The Recession of 2008 drew back the curtain on the financial nightmare that millions of middle-class American households were livinga paycheck-to-paycheck and debt-burdened existence. Join scholars from sociology, law, and economics to discuss some of the most crucial causes and consequences of the financial struggles that so many middle-class Americans continually confront: consumer debt, consumer bankruptcy, mortgage lending and home foreclosure, and strained familial relationships. The panelists will discuss their research specifically and the issues more generally.
This session will showcase new sociological research on bullying, harassment, and school violence. While bullying in school has long been identified as a problem, research on the topic has tended to focus on psychological aspects rather than on social dimensions. More recently, however, sociologists have identified the role that bullying and harassment play in creating and maintaining social conflicts and inequalities along the lines of race, gender, and sexual orientation. The means of harassmentphysical, verbal, and virtualhave also come under scrutiny by sociologists. Moreover, schools' differential responses to various forms of violence may exacerbate inequalities, as offenses involving weapons are treated with zero tolerance while harassment that does not involve weapons may be unseen or ignored by authority figures.
Whether or not same-sex couples can access the social institution of marriage is one of the most divisive social conflicts of our time. This conflict has resulted in political outcomes such as national legislation to restrict the federal definition of marriage and the repeal of same-sex marriage at the ballot box in states like California and Maine. This session will explore same-sex marriage in the electoral and legislative arenas, contextualizing these conflicts within a larger history of social injustice in the United States and elsewhere.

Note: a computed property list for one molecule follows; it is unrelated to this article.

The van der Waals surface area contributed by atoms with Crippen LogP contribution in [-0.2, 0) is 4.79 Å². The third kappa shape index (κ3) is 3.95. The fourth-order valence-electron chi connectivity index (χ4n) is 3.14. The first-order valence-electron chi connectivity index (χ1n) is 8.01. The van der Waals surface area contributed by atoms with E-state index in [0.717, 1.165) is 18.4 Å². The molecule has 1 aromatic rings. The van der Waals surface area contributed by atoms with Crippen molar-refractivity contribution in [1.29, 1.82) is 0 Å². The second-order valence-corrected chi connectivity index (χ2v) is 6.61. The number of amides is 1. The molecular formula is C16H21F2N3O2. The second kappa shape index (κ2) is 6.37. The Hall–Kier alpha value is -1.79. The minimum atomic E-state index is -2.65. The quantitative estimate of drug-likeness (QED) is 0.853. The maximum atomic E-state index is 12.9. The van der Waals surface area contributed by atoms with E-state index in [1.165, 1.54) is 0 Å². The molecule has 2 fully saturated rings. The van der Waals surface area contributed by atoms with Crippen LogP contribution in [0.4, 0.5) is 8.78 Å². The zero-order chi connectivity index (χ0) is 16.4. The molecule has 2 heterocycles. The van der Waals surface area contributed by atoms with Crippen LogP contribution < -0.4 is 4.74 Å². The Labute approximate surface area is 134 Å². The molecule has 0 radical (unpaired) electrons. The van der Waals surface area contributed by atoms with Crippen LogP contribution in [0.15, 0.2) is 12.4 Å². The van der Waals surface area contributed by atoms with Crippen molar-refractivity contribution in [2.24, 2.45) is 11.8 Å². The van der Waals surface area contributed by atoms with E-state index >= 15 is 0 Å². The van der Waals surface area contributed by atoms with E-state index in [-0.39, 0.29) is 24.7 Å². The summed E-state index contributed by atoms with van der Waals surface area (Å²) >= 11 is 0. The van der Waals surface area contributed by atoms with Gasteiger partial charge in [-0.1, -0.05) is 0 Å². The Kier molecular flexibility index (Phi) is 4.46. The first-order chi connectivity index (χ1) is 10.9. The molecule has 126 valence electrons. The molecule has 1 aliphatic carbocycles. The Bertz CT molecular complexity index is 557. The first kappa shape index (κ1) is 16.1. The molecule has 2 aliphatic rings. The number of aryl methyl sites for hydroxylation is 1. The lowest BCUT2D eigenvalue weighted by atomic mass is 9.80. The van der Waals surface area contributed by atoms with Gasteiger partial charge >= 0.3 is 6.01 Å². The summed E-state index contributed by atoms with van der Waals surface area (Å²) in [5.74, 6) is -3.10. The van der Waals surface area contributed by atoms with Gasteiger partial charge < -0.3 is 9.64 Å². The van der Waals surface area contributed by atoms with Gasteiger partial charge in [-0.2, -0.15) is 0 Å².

This session will bring together a variety of research agendas whose focus is on the response of local governments to a growing immigrant (including non-citizen and undocumented) population. While federal governments (in the U.S. and abroad) set the agenda for immigration policy, state and local governments have begun to craft their own immigrant policies, some of which are testing legal limits. Research from political sociology has indicated two emerging trends. On the one hand, some local governments are enacting more restrictive policies, such as empowering local law enforcement to carry out federal immigration mandates, restricting landlords from renting to undocumented residents, and deputizing state workers to report undocumented clients. On the other hand, some cities and counties have opted to stretch the boundaries of membership, and have spurred policies such as expanded healthcare for undocumented residents, non-citizen voting, and municipal IDs. This session will explore the contested political and bureaucratic processes that local governments undergo to enact these immigrant policies as well as the impacts on immigrant communities.
|Contact: Daniel Fowler|
American Sociological Association